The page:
The EU Water Framework Directive (WFD) is an important piece of environmental legislation which aims to improve our water quality. It applies to rivers, lakes, groundwater, estuaries and coastal waters.
The Water Framework Directive was agreed by all individual EU member states in 2000, and its first cycle ran from 2009 – 2015. The Directive runs in 6-year cycles, so the second cycle runs from 2016 – 2021.
Having one framework for water quality for all 4,933 waterbodies in Ireland, and all those in Europe, allows us to compare our results. By doing this, we can see what works, which helps us to make sure all our surface and ground water achieves at least ‘good’ status, and no deterioration occurs.
Rivers, lakes, estuaries and coastal waters can be awarded one of five statuses:
Groundwater has just two statuses – Good and Poor.
Status is assessed under the following headings:
- Biological Quality
- Benthic Invertebrates (These are small animals that live at the bottom of a waterbody or in sediment, and have no backbone)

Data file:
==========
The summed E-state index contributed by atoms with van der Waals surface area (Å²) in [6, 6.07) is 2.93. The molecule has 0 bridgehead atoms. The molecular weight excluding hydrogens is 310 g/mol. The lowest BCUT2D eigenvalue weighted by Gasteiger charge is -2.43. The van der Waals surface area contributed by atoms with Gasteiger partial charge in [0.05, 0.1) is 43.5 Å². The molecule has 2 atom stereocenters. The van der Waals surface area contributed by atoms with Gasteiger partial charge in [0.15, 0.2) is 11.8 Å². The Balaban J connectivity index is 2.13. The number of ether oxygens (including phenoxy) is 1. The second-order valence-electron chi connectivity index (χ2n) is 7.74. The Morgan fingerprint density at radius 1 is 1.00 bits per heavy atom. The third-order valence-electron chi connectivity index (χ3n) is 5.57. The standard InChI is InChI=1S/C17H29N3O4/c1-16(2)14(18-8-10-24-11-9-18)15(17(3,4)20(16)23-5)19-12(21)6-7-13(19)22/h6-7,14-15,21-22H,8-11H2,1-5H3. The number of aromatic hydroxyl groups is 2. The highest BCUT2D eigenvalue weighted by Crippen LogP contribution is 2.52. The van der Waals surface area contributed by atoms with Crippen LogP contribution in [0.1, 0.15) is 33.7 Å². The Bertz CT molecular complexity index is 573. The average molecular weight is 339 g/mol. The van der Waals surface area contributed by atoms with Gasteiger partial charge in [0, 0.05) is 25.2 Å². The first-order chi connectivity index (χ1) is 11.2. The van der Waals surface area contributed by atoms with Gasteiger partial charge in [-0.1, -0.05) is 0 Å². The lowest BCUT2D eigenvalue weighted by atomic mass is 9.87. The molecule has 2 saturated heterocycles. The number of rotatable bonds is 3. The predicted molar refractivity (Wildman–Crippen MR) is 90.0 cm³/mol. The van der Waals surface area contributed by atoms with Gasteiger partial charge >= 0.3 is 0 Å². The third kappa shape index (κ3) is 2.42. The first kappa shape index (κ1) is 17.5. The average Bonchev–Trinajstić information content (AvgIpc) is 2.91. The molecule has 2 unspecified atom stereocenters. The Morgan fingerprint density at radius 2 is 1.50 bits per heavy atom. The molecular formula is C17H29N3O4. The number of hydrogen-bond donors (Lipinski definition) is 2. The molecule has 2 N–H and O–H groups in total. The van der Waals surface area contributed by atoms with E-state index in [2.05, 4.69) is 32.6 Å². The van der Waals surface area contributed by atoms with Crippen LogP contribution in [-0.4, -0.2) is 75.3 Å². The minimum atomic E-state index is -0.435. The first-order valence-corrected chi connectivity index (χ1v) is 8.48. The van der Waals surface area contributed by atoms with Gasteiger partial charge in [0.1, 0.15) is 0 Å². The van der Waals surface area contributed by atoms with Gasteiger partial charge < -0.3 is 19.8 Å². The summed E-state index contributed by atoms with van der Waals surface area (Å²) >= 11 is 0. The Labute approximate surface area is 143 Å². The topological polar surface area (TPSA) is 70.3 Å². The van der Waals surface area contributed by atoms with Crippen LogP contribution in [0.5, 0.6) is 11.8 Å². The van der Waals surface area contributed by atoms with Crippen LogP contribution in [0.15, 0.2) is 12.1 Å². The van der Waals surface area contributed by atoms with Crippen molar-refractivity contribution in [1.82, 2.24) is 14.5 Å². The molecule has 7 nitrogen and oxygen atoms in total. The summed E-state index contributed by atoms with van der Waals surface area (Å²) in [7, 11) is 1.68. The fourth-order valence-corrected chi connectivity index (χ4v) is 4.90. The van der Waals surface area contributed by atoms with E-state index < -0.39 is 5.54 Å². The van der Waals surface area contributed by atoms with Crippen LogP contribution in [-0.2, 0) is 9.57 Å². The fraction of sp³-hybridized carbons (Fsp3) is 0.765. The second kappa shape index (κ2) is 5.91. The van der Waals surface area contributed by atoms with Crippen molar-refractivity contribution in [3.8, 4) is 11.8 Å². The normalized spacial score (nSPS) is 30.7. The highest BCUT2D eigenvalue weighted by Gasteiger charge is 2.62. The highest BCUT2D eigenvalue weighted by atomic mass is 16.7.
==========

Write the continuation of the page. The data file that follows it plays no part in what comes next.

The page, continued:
- Aquatic Plants
- Hydromorphological Quality – this is how a river flows, and can be affected by river bank structure, river continuity, or the substrate of the river bed.
- Physical-chemical quality such as temperature, oxygenation and nutrient conditions
- Chemical quality for specific pollutants
Assessing Status – ‘one out, all out’
An important point to note is that the rule when assessing the waters is ‘one out, all out’. In other words, if, for example, a water body is at ‘good’ status in three of the above categories, but ‘poor’ in the fourth, the entire waterbody is judged to be poor. It is the lowest result that determines status.
A key part of the Water Framework Directive is Article 14, which requires all member states to engage with the people who live, work and play in a catchment. To do this, it is important to understand how local communities live in their catchments and use their water. Therefore, it is critical that local communities are involved in management and decision making related to protecting and, where necessary, improving their water resources.
Ultimately, meeting the sometimes narrow objectives of the WFD is not the aim – the real goal is to help communities to protect and improve a beautiful and diverse landscape with accessible healthy waterways that are productively used to support livelihoods, habitats and rich wildlife.
The WFD can be a powerful tool in helping to achieve this goal.